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Atmospheric Measurement Techniques An interactive open-access journal of the European Geosciences Union

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Atmos. Meas. Tech., 5, 413-427, 2012
http://www.atmos-meas-tech.net/5/413/2012/
doi:10.5194/amt-5-413-2012
© Author(s) 2012. This work is distributed
under the Creative Commons Attribution 3.0 License.
Research article
21 Feb 2012
Two instruments based on differential optical absorption spectroscopy (DOAS) to measure accurate ammonia concentrations in the atmosphere
H. Volten1, J. B. Bergwerff1, M. Haaima1, D. E. Lolkema1, A. J. C. Berkhout1, G. R. van der Hoff1, C. J. M. Potma1, R. J. Wichink Kruit1,2,*, W. A. J. van Pul1, and D. P. J. Swart1 1Centre for Environmental Monitoring, Netherlands National Institute for Public Health and the Environment (RIVM), P.O. Box 1, 3720 BA Bilthoven, The Netherlands
2Department of Meteorology and Air Quality, Wageningen University, Research Centre (WUR), Postbus 47, 6700 AA Wageningen, The Netherlands
*now at: TNO, Department of Climate, Air and Sustainability, P.O. Box 80015, 3508 TA Utrecht, The Netherlands
Abstract. We present two Differential Optical Absorption Spectroscopy (DOAS) instruments built at RIVM: the RIVM DOAS and the miniDOAS. Both instruments provide virtually interference-free measurements of NH3 concentrations in the atmosphere, since they measure over an open path, without suffering from inlet problems or interference problems by ammonium aerosols dissociating on tubes or filters. They measure concentrations up to at least 200 μg m−3, have a fast response, low maintenance demands, and a high up-time. The RIVM DOAS has a high accuracy of typically 0.15 μg m−3 for ammonia for 5-min averages and over a total light path of 100 m. The miniDOAS has been developed for application in measurement networks such as the Dutch National Air Quality Monitoring Network (LML). Compared to the RIVM DOAS it has a similar accuracy, but is significantly reduced in size, costs, and handling complexity. The RIVM DOAS and miniDOAS results showed excellent agreement (R2 = 0.996) during a field measurement campaign in Vredepeel, the Netherlands. This measurement site is located in an agricultural area and is characterized by highly variable, but on average high ammonia concentrations in the air. The RIVM-DOAS and miniDOAS results were compared to the results of the AMOR instrument, a continuous-flow wet denuder system, which is currently used in the LML. Averaged over longer time spans of typically a day, the (mini)DOAS and AMOR results agree reasonably well, although an offset of the AMOR values compared to the (mini)DOAS results exists. On short time scales, the (mini)DOAS shows a faster response and does not show the memory effects due to inlet tubing and transport of absorption fluids encountered by the AMOR. Due to its high accuracy, high uptime, low maintenance and its open path, the (mini)DOAS shows a good potential for flux measurements by using two (or more) systems in a gradient set-up and applying the aerodynamic gradient technique.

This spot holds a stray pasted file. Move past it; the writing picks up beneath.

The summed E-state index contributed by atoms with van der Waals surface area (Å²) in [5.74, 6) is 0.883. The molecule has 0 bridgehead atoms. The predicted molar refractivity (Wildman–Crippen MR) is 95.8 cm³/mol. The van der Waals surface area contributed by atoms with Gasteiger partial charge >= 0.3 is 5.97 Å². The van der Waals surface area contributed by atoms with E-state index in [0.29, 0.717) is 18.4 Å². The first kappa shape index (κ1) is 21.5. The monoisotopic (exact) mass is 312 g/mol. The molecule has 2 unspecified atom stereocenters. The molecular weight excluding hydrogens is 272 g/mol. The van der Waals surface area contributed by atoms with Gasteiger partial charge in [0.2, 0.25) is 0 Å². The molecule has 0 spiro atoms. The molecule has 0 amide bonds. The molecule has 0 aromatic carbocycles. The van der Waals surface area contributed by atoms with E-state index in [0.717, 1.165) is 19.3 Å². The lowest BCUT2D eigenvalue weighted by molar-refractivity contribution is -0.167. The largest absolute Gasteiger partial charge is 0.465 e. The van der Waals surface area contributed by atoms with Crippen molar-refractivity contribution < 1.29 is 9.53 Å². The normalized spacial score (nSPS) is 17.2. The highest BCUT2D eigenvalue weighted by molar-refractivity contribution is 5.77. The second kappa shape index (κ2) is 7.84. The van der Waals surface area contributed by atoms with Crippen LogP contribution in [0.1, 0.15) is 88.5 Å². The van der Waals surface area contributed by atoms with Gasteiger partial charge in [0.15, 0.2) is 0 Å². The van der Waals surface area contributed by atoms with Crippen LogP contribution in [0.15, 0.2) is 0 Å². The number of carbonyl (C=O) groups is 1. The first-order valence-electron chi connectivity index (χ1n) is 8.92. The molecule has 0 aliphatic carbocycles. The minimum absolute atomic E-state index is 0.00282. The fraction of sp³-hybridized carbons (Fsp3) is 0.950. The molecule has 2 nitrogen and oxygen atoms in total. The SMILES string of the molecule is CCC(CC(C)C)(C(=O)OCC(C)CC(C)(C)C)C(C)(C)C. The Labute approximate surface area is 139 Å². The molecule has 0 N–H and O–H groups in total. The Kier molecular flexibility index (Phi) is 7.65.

Citation: Volten, H., Bergwerff, J. B., Haaima, M., Lolkema, D. E., Berkhout, A. J. C., van der Hoff, G. R., Potma, C. J. M., Wichink Kruit, R. J., van Pul, W. A. J., and Swart, D. P. J.: Two instruments based on differential optical absorption spectroscopy (DOAS) to measure accurate ammonia concentrations in the atmosphere, Atmos. Meas. Tech., 5, 413-427, doi:10.5194/amt-5-413-2012, 2012.
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